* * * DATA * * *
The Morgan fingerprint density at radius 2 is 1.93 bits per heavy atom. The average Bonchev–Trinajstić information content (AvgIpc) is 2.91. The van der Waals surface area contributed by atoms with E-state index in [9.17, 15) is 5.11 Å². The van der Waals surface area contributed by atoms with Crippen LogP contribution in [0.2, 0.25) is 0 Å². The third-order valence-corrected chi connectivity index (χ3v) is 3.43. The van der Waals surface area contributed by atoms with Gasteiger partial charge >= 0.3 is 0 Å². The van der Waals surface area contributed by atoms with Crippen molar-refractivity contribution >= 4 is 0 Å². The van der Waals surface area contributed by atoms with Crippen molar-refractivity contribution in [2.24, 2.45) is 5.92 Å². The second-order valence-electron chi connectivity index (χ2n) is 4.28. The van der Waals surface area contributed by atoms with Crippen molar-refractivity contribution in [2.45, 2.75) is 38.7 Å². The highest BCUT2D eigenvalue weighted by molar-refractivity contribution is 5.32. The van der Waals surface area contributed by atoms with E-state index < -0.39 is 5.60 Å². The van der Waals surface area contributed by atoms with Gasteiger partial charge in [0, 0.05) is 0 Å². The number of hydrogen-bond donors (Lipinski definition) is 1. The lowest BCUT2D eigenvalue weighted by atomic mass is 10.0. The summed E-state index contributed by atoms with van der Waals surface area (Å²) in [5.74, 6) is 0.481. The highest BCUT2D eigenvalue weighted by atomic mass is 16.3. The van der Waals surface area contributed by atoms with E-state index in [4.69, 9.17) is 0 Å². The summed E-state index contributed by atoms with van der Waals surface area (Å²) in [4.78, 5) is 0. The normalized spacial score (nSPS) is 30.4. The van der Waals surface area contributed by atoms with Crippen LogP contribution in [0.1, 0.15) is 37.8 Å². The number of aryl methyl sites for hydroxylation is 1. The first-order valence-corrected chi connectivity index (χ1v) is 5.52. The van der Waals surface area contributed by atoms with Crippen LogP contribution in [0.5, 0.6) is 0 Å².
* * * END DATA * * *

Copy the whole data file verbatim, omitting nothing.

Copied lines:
The Morgan fingerprint density at radius 2 is 1.93 bits per heavy atom. The average Bonchev–Trinajstić information content (AvgIpc) is 2.91. The van der Waals surface area contributed by atoms with E-state index in [9.17, 15) is 5.11 Å². The van der Waals surface area contributed by atoms with Crippen LogP contribution in [0.2, 0.25) is 0 Å². The third-order valence-corrected chi connectivity index (χ3v) is 3.43. The van der Waals surface area contributed by atoms with Gasteiger partial charge >= 0.3 is 0 Å². The van der Waals surface area contributed by atoms with Crippen molar-refractivity contribution >= 4 is 0 Å². The van der Waals surface area contributed by atoms with Crippen molar-refractivity contribution in [2.24, 2.45) is 5.92 Å². The second-order valence-electron chi connectivity index (χ2n) is 4.28. The van der Waals surface area contributed by atoms with Crippen molar-refractivity contribution in [2.45, 2.75) is 38.7 Å². The highest BCUT2D eigenvalue weighted by molar-refractivity contribution is 5.32. The van der Waals surface area contributed by atoms with E-state index < -0.39 is 5.60 Å². The van der Waals surface area contributed by atoms with Gasteiger partial charge in [0, 0.05) is 0 Å². The number of hydrogen-bond donors (Lipinski definition) is 1. The lowest BCUT2D eigenvalue weighted by atomic mass is 10.0. The summed E-state index contributed by atoms with van der Waals surface area (Å²) in [5.74, 6) is 0.481. The highest BCUT2D eigenvalue weighted by atomic mass is 16.3. The van der Waals surface area contributed by atoms with E-state index in [4.69, 9.17) is 0 Å². The summed E-state index contributed by atoms with van der Waals surface area (Å²) in [4.78, 5) is 0. The normalized spacial score (nSPS) is 30.4. The van der Waals surface area contributed by atoms with Crippen LogP contribution in [0.1, 0.15) is 37.8 Å². The number of aryl methyl sites for hydroxylation is 1. The first-order valence-corrected chi connectivity index (χ1v) is 5.52. The van der Waals surface area contributed by atoms with Crippen LogP contribution in [0.5, 0.6) is 0 Å².